What people remember most is a son’g melody – the notes you’re using to sing your lyrics. Hell, that’s why it’s easier to hum a tune you just heard rather than trying to recite some of it’s lyrics.
That’s why I always start by developing a melody for my chorus whenever I sit down to write a new song. I highly recommend you try doing the same.
Here’s how I recommend you go about it:
- Setup a recording device – your phone, a microphone, a digital recorder, whatever
- Loop your beat/chords for at least 3 minutes
- While recording, start humming or singing random little melody ideas that come to your mind – this is a brainstorm session, so let it all fly.
- Note, you don’t have to sing actual words here. Just use gibberish sounds that mimic words. It can mostly be vowel sounds if you prefer.
- Repeat this 3 times (3x 3-minute recordings of brainstormed melody ideas)
- Listen back to your recordings and pick out the melody ideas you like the most, and that fit (or sound like they’d fit) well to a “chorus” section.
- String those melody ideas together or refine them as needed until you have a finished 8 bar chorus melody
Write the Lyrics
Once you’ve got a good melody for your chorus, you can start on writing the lyrics.
The idea here is to fit words to the existing melody you have. Remember, the melody is key. It takes precedence over the lyrics.
That means that when you’re writing the words out, you want to try and make them fit the vowel sounds of the melody, rather than trying to make the melody fit whatever word you want to use in the lyric.
So if your “gibberish” melody ends on an “oooh” sound, try to use a word in your lyric that fits that vowel sound.
Find a Relatable Main Theme
Now, because your chorus is supposed to be the “summation” of your story/narrative, you have to find the main theme of your song when writing your lyrics.
And you need to make it something that’s relatable to a large group of people out there (i.e. your potential listeners).
There are reasons why most songs are about love and relationships – it’s something almost everyone can relate to.
So when writing your lyrics, try to come up with one big idea that’s relatable to most, and put it into words in a way that fits your existing melody.
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One of the most important steps to writing great songs in general is the “refining” (or “rewriting”) process.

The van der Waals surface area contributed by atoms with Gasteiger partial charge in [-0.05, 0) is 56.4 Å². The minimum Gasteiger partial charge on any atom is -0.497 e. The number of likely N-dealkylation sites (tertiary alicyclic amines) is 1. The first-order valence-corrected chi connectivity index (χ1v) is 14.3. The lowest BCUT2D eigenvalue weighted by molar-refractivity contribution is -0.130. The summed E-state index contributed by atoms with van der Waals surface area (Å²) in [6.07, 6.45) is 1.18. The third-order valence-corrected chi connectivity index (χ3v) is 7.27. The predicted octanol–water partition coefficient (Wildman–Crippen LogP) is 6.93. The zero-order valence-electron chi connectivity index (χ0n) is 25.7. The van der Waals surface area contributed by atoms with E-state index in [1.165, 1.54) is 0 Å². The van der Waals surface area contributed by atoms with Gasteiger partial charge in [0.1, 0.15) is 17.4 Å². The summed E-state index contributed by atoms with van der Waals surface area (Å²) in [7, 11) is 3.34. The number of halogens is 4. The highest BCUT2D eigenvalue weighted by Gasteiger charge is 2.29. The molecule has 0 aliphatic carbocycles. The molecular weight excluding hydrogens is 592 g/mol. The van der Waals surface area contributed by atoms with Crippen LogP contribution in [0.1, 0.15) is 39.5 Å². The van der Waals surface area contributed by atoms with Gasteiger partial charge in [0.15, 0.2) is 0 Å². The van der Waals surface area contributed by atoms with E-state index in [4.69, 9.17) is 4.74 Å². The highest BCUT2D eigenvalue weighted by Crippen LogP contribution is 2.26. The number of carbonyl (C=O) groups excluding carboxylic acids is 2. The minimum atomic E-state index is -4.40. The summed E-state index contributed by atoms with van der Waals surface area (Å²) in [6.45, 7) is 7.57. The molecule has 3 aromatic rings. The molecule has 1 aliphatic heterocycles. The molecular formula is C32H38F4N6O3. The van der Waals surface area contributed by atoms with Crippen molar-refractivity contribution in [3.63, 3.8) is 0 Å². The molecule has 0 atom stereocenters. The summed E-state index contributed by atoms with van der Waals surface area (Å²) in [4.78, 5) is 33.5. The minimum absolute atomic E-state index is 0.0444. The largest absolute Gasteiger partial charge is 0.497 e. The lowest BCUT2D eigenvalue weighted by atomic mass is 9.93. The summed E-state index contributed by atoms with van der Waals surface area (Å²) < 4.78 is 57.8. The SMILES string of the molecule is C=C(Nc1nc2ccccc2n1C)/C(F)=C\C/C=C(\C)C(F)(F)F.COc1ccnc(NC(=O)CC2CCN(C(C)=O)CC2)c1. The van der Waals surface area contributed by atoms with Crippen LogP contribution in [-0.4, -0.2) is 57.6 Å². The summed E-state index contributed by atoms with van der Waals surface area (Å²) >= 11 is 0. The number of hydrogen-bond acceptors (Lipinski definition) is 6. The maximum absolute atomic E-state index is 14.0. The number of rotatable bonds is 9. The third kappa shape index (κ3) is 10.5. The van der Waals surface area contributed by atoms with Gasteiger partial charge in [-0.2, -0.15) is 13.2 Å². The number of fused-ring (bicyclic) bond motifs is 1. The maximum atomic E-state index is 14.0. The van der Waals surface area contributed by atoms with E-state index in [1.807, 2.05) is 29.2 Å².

I think it was Hemingway that said the first draft of everything is shit.
It’s true. The first draft of your chorus usually won’t be the final chorus you have. At least, it shouldn’t be.
There’s always room for improvement and taking things to the next level. Work your idea until it’s spectacular.
Although you don’t want to refine forever and ever – you need to finish the song. But it is worth putting at least some time into making your chorus section the best it can be.
Go over your lyrics and melody with a fine-tooth comb – maybe you could use a better word here, or mayeb the melody should go down instead of up there.
Try to sculpt your chorus into the masterpiece that lies within it’s existing potential.
Don’t sleep on the re-writing process. It’s crucial…
Tips for Writing Better Choruses
Below are some essential tips that will help you refine your chorus so that it hits as effectively as possible in your song.
Keep all of these things in mind whenever you’re writing song choruses.
Simple, Singable, Memorable
The first (and arguably most important) tip is something I learned from the amazing people at HitSongsDeconstructed (highly recommended).
They call it the KISS ME principle – “Keep it Simple, Singable and Memorable.”
You don’t want to use complicated rhythms, lyrics or melodic intervals in your chorus. You also don’t want to use abstract metaphors that no one will understand.
This section of the song should be simple to follow (unfolds logically), extremely easy to sing (uses a limited range of notes) and something that sticks in the listener’s head after hearing it.